As Americans took to their backyards and beaches to celebrate the unofficial start of summer this week, America’s housing industry—for the first time in years—is celebrating right along with them. In the past two months, home sales reached a level not seen since before the financial crisis in 2008, and the price of new homes—taken as a sign of the real estate market’s resurgence—reached their highest level in 20 years.
Many in the political and financial class are holding up this relatively positive new housing data as proof that the country has reached an economic oasis. And at first blush, the situation can be construed to be positive. The value of the U.S. housing market has climbed back to $16 trillion, exactly where it was before the economic crisis. Home prices and permits for new construction are up by double digits nationwide.
But rather than an oasis, these new gains might be an economic mirage. The reality of the current real estate renaissance is that the rich and those on Wall Street are raking in the cash while large segments of the population—especially historically marginalized communities—remain stuck in a downward, alternate housing reality.
Generally, housing recoveries are fueled by millions of Americans with new jobs, higher wages, available credit from banks and overall confidence that things will get better. But the real economy that most people live in day-to-day is too weak for all of that. Jobs are in short supply, wages are at historic lows and credit for middle and working class Americans is tight. With their economic ladder into homeownership taken away, many Americans can no longer participate in the housing market.
In their absence, financial firms and rich global jetsetters are snapping up hundreds of millions of dollars of property each week.
Just in the last 12 months, Wall Street’s Blackstone Group has raised $8 billlion to buy up homes on Main Street. Following suit, according to The New Republic, JP Morgan Chase—the nation’s largest bank—has organized a fund to purchase 5,000 single-family homes in states with some of the most depressed real estate prices. As I wrote last year, a former Morgan Stanley housing strategist left that bank, organized a billion dollars, and is purchasing up to 10,000 homes with these new resources.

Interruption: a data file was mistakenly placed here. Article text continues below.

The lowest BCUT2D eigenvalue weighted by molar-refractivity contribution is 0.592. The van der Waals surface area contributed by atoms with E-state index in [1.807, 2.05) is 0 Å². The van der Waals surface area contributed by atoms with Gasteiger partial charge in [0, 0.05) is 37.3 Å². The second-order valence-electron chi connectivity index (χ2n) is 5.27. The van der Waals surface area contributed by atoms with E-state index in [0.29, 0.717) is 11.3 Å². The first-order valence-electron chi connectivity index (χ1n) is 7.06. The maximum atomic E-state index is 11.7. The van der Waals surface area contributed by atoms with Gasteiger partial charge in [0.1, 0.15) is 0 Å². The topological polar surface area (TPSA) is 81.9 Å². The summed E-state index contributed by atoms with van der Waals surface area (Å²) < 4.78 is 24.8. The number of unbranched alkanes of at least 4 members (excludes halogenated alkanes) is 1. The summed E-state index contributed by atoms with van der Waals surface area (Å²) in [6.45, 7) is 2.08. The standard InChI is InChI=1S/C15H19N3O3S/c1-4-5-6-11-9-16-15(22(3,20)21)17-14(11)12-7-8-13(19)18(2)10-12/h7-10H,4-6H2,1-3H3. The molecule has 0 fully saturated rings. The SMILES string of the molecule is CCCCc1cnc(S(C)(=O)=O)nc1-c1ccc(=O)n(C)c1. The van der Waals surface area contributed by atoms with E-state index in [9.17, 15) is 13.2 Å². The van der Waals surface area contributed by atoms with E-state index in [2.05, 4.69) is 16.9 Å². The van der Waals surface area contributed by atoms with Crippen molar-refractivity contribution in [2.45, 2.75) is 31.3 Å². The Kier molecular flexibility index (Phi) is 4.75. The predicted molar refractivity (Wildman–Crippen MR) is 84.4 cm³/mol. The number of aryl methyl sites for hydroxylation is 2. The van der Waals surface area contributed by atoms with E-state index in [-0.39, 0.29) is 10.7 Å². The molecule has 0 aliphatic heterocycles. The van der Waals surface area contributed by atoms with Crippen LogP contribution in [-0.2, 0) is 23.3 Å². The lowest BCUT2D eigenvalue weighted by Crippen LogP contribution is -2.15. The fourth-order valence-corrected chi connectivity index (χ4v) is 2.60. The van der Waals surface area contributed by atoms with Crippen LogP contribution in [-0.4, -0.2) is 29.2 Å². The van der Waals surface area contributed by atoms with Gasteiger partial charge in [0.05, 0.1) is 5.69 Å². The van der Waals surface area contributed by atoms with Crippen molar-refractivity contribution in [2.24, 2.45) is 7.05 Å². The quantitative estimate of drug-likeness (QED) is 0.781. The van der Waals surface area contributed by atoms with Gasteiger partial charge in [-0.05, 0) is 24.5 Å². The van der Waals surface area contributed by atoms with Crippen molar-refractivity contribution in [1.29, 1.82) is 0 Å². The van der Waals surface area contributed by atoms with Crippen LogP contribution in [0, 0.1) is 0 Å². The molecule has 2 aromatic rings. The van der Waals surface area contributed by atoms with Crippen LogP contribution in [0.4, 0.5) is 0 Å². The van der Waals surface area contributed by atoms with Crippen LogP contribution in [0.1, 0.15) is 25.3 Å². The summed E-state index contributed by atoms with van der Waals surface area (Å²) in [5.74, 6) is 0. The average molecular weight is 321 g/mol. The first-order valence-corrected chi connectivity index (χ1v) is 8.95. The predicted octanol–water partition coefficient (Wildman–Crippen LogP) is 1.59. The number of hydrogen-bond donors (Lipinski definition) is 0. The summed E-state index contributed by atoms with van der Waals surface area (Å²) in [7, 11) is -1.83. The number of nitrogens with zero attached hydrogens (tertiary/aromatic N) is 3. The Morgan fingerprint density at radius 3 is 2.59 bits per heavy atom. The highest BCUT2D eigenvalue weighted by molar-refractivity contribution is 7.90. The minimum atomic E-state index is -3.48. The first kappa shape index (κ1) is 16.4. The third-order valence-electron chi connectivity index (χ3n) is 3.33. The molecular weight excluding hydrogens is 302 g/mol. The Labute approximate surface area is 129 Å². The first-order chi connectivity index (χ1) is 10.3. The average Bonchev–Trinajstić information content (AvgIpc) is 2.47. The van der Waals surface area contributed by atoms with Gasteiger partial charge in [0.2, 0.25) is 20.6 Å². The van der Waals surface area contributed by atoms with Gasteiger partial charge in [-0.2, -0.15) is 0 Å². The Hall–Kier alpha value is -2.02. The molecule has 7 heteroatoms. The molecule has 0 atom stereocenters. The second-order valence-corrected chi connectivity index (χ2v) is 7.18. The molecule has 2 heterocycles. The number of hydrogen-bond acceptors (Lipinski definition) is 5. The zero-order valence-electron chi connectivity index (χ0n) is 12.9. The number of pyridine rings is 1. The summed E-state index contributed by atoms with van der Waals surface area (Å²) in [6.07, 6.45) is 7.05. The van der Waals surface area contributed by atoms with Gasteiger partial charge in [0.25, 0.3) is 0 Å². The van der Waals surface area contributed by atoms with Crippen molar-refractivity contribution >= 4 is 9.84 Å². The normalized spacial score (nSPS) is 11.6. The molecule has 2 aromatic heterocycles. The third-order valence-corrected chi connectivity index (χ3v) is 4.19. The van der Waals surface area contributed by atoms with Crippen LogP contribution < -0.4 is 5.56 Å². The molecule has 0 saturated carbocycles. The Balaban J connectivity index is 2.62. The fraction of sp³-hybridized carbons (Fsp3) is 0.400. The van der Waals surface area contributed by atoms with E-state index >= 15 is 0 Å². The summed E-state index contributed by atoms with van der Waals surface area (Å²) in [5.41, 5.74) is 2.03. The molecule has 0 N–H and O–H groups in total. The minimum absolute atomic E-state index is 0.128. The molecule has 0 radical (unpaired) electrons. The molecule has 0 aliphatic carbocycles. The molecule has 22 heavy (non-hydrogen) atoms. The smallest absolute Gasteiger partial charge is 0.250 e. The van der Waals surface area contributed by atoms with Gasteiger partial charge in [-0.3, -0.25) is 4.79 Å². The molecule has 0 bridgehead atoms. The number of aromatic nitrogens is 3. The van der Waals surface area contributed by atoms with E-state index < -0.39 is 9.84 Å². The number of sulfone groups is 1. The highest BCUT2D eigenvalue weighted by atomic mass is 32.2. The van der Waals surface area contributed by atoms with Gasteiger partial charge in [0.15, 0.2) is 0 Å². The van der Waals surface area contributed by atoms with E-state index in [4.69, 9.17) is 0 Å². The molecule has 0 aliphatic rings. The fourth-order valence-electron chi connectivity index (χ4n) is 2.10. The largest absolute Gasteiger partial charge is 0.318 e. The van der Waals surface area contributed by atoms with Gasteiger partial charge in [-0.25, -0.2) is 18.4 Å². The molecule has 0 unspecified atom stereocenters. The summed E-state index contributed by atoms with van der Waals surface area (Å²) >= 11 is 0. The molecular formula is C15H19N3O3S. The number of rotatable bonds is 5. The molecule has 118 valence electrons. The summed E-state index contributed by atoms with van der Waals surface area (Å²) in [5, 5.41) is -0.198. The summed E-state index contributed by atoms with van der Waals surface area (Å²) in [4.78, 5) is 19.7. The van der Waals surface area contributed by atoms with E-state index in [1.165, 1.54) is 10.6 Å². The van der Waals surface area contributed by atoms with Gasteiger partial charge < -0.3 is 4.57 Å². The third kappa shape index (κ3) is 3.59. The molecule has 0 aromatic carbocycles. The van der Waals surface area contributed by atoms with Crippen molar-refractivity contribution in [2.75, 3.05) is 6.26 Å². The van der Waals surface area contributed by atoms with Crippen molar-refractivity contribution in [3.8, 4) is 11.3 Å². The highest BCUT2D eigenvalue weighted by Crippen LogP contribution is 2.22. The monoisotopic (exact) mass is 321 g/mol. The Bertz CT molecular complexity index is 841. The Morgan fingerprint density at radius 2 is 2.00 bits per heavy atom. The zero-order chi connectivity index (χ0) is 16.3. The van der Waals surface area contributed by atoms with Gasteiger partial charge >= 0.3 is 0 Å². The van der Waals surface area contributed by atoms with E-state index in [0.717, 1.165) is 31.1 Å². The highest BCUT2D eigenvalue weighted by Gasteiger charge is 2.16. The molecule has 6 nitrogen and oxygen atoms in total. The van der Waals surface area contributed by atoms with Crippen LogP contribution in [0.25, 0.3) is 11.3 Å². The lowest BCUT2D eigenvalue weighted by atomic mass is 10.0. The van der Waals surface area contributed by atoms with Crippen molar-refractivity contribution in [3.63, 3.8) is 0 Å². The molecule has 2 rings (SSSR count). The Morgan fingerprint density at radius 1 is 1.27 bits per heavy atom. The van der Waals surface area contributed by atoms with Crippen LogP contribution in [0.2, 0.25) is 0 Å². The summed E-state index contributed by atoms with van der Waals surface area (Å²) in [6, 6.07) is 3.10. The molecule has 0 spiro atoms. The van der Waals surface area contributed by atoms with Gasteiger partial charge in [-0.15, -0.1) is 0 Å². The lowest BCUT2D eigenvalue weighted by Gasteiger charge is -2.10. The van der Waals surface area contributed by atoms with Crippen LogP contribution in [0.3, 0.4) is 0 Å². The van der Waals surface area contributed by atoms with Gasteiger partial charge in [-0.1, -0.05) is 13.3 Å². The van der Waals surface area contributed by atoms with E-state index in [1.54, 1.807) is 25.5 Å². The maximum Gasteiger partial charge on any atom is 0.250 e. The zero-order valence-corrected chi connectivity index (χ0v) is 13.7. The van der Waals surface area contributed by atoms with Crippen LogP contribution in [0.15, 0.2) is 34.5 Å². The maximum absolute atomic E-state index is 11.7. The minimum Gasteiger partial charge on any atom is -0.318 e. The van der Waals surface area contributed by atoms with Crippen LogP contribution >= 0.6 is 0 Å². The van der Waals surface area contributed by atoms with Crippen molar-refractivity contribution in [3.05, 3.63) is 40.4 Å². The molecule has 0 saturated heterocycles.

Paying above market price and with cash, these firms are setting the pace for the housing market and crowding out non-wealthy Americans who would normally buy. As the Washington Post reports, seven out of 10 home sales in states like Florida are made by these institutional investors. In down-and-out markets like Atlanta, four out of 10 home purchases are made by investors.
In markets like New York City, Washington, D.C., and San Francisco the construction of mega-projects for the mega-rich is skewing prices even higher and pushing more Americans to the housing margins.
Some apartments in New York’s still-under-construction 432 Park Ave.—which is set to the be the Western Hemisphere’s tallest residential building—sell for almost $100 million. The CEO of one of the city’s largest real estate firms told The New York Times that “there is not enough supply” of $50 million apartments. In some of the most expensive buildings, 351-square-foot studios go for $1.6 million.
But as investors make money hand over fist, many others are frozen out. First time homeownership in the U.S. has fallen by 25 percent.
Driven by the foreclosure crisis, homeownership for blacks and Latinos has cratered, leading to the lowest level of wealth on record for these two communities. Housing is the single largest asset for African Americans and Latinos. As The Christian Science Monitor notes, the homeownership gap between whites and blacks is the largest in over fifty years. And as a recent Alliance for a Just Society report detailed, there are now more than 13 million homes underwater and headed toward foreclosure; they are clumped disproportionately in zip codes with majority people of color.
The irony of this foreclosure crisis, which was caused by Wall Street’s irresponsible behavior, is that it created the massive supply in homes that those very same financial institutions are now profiting from at a record pace. Having profited first from millions of risky mortgages and eventually taken away the homes that underwrote them, institutional investors are now purchasing those same foreclosed houses at rock bottom prices.
That’s why there’s such a gold rush in housing right now. Wall Street is flipping homes into rental properties and then leasing them to the very people they pushed and priced out of the real estate market. Billionaire investor Warren Buffet sums it up this way, “If I had a way of buying a couple-hundred thousand single-family homes, I would load up on them. I could buy them at distressed prices and find renters.”
Rather than a renaissance, the current state of America’s real estate market is a catalog of wrongs. Instead of boasting about it, America’s political class needs to find a fairer, new way forward.